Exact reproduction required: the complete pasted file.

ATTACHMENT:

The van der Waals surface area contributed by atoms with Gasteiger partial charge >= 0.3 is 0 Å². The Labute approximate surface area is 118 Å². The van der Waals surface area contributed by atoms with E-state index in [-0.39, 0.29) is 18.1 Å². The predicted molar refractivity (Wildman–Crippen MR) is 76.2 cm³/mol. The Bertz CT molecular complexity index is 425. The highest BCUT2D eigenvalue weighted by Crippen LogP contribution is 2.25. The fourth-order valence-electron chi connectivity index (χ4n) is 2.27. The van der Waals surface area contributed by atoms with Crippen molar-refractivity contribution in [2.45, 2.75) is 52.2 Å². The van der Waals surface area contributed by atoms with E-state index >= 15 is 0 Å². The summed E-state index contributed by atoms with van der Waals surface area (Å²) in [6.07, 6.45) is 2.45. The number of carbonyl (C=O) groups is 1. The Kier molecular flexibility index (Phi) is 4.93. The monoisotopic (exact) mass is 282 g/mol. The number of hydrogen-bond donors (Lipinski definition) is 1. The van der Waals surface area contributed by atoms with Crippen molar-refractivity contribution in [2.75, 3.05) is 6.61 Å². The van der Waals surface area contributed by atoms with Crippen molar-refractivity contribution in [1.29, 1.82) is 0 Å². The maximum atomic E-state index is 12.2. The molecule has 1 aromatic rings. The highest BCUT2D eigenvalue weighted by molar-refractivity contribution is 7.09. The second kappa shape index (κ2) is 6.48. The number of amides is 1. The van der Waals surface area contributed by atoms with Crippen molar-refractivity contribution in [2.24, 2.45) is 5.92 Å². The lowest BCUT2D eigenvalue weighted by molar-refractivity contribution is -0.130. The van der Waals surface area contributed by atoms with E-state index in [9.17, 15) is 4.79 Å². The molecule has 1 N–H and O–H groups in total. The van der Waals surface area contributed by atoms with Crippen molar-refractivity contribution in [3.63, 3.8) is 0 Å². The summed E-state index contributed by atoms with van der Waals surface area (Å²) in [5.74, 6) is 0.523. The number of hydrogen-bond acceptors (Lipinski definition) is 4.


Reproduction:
The van der Waals surface area contributed by atoms with Gasteiger partial charge >= 0.3 is 0 Å². The Labute approximate surface area is 118 Å². The van der Waals surface area contributed by atoms with E-state index in [-0.39, 0.29) is 18.1 Å². The predicted molar refractivity (Wildman–Crippen MR) is 76.2 cm³/mol. The Bertz CT molecular complexity index is 425. The highest BCUT2D eigenvalue weighted by Crippen LogP contribution is 2.25. The fourth-order valence-electron chi connectivity index (χ4n) is 2.27. The van der Waals surface area contributed by atoms with Crippen molar-refractivity contribution in [2.45, 2.75) is 52.2 Å². The van der Waals surface area contributed by atoms with E-state index >= 15 is 0 Å². The summed E-state index contributed by atoms with van der Waals surface area (Å²) in [6.07, 6.45) is 2.45. The number of carbonyl (C=O) groups is 1. The Kier molecular flexibility index (Phi) is 4.93. The monoisotopic (exact) mass is 282 g/mol. The number of hydrogen-bond donors (Lipinski definition) is 1. The van der Waals surface area contributed by atoms with Crippen molar-refractivity contribution in [2.75, 3.05) is 6.61 Å². The van der Waals surface area contributed by atoms with Crippen molar-refractivity contribution in [1.29, 1.82) is 0 Å². The maximum atomic E-state index is 12.2. The molecule has 1 aromatic rings. The highest BCUT2D eigenvalue weighted by molar-refractivity contribution is 7.09. The second kappa shape index (κ2) is 6.48. The number of amides is 1. The van der Waals surface area contributed by atoms with Crippen molar-refractivity contribution in [2.24, 2.45) is 5.92 Å². The lowest BCUT2D eigenvalue weighted by molar-refractivity contribution is -0.130. The van der Waals surface area contributed by atoms with E-state index in [9.17, 15) is 4.79 Å². The molecule has 1 N–H and O–H groups in total. The van der Waals surface area contributed by atoms with Crippen molar-refractivity contribution in [3.63, 3.8) is 0 Å². The summed E-state index contributed by atoms with van der Waals surface area (Å²) in [5.74, 6) is 0.523. The number of hydrogen-bond acceptors (Lipinski definition) is 4.